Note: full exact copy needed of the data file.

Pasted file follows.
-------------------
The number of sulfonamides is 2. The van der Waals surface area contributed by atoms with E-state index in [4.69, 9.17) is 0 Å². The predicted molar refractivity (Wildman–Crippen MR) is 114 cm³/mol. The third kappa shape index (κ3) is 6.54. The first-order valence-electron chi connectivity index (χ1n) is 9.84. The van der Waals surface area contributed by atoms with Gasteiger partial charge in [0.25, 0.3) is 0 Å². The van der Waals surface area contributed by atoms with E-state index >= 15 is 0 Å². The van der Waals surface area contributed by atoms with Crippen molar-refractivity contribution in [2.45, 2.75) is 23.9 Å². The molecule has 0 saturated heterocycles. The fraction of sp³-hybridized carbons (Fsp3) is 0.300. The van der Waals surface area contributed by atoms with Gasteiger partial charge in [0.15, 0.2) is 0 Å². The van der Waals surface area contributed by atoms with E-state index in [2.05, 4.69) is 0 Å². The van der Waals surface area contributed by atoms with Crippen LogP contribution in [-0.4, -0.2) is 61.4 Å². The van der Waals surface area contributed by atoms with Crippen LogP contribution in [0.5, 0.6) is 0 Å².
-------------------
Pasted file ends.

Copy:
The number of sulfonamides is 2. The van der Waals surface area contributed by atoms with E-state index in [4.69, 9.17) is 0 Å². The predicted molar refractivity (Wildman–Crippen MR) is 114 cm³/mol. The third kappa shape index (κ3) is 6.54. The first-order valence-electron chi connectivity index (χ1n) is 9.84. The van der Waals surface area contributed by atoms with Gasteiger partial charge in [0.25, 0.3) is 0 Å². The van der Waals surface area contributed by atoms with E-state index >= 15 is 0 Å². The van der Waals surface area contributed by atoms with Crippen molar-refractivity contribution in [2.45, 2.75) is 23.9 Å². The molecule has 0 saturated heterocycles. The fraction of sp³-hybridized carbons (Fsp3) is 0.300. The van der Waals surface area contributed by atoms with Gasteiger partial charge in [0.15, 0.2) is 0 Å². The van der Waals surface area contributed by atoms with E-state index in [2.05, 4.69) is 0 Å². The van der Waals surface area contributed by atoms with Crippen LogP contribution in [-0.4, -0.2) is 61.4 Å². The van der Waals surface area contributed by atoms with Crippen LogP contribution in [0.5, 0.6) is 0 Å².